(HealthDay)—Children whose mothers have uncontrolled asthma during pregnancy are at increased risk of developing the disease at a young age, according to a study published online July 13 in the Journal of Allergy and Clinical Immunology.
Xiaoqin Liu, Ph.D., from Aarhus University in Denmark, and colleagues analyzed data from 7,188 children in Denmark who were born to mothers with active asthma during pregnancy.
The researchers found that those born to mothers who had mild controlled asthma were less likely to be diagnosed with asthma at an early age than those whose mothers had mild uncontrolled asthma, moderate-to-severe controlled asthma, or moderate-to-severe uncontrolled asthma during pregnancy.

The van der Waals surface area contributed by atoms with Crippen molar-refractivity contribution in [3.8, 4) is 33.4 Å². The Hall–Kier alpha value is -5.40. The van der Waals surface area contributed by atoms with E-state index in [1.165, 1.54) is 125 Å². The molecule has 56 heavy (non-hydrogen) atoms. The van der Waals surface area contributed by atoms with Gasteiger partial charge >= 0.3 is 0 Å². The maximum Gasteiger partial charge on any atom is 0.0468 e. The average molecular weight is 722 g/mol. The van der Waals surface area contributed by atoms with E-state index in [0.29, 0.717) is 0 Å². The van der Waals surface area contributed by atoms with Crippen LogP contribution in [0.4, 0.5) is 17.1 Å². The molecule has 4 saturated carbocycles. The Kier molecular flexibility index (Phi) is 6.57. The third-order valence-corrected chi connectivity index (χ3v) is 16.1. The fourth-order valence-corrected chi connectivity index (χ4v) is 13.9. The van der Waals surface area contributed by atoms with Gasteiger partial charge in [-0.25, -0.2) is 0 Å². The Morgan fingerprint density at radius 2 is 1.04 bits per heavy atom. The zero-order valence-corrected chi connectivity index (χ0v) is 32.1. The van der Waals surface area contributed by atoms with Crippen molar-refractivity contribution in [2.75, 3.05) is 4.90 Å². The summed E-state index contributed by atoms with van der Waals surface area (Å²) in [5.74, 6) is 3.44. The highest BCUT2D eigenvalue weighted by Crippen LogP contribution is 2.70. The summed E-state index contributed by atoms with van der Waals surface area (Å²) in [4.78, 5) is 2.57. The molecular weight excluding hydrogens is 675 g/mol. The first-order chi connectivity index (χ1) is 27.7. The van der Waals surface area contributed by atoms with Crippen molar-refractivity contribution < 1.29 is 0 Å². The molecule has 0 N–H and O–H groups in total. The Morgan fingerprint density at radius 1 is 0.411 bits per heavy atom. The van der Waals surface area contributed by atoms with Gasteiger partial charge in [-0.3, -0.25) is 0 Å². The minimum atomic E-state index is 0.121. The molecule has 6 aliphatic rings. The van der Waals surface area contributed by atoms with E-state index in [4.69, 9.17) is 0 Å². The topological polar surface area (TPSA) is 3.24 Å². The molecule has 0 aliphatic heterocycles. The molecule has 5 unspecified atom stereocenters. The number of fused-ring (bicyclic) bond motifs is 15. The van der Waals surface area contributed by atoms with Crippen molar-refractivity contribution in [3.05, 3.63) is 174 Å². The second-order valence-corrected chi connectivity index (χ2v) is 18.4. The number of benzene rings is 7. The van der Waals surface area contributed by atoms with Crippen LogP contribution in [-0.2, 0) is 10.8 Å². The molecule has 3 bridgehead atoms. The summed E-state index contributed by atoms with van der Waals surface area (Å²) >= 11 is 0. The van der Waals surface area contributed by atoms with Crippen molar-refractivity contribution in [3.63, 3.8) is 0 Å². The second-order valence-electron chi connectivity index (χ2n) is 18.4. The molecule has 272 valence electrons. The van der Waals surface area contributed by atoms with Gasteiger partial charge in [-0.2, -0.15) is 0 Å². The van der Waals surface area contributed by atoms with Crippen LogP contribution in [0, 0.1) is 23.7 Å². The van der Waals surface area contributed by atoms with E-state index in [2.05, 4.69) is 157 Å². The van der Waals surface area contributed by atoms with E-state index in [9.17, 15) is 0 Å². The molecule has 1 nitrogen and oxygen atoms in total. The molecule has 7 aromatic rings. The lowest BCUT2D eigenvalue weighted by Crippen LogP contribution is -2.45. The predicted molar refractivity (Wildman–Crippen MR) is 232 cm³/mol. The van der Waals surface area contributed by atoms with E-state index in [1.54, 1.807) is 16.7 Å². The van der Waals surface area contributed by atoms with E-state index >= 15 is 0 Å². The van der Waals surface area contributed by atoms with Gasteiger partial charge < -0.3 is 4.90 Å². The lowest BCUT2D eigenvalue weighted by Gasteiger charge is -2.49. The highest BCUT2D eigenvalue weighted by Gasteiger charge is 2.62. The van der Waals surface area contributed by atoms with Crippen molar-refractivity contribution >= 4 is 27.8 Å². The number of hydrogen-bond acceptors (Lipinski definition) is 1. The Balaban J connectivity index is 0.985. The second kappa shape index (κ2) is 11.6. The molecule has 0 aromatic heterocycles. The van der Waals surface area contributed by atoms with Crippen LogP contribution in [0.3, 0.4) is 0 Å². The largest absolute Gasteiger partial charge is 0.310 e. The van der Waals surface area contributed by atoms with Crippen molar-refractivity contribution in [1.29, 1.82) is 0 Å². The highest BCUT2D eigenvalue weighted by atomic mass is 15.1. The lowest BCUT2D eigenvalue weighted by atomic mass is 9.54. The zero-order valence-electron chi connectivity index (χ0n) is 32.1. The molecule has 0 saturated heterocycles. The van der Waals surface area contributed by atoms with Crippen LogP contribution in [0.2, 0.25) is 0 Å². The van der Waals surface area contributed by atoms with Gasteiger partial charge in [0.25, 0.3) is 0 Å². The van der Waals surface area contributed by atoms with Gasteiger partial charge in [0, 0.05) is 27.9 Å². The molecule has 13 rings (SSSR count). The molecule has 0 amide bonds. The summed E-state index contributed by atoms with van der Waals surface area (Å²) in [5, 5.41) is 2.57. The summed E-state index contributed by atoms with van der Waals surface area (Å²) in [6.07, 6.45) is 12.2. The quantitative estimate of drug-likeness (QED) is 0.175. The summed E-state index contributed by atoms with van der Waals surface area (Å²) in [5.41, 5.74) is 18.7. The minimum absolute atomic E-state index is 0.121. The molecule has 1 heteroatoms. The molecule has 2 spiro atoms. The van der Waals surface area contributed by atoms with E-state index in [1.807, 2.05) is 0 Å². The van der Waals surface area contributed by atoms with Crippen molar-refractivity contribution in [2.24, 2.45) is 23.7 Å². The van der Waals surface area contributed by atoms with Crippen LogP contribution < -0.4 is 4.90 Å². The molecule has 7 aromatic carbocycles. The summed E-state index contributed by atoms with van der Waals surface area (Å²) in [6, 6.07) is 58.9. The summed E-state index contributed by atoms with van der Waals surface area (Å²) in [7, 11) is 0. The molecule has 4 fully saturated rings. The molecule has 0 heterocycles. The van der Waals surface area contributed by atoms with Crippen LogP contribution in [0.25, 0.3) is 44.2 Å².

"Maternal uncontrolled asthma increases the risk of early-onset persistent and transient asthma," the authors write. "If replicated, this could suggest that maintaining asthma control in pregnancy is an area for possible prevention of specific phenotypes of offspring asthma."
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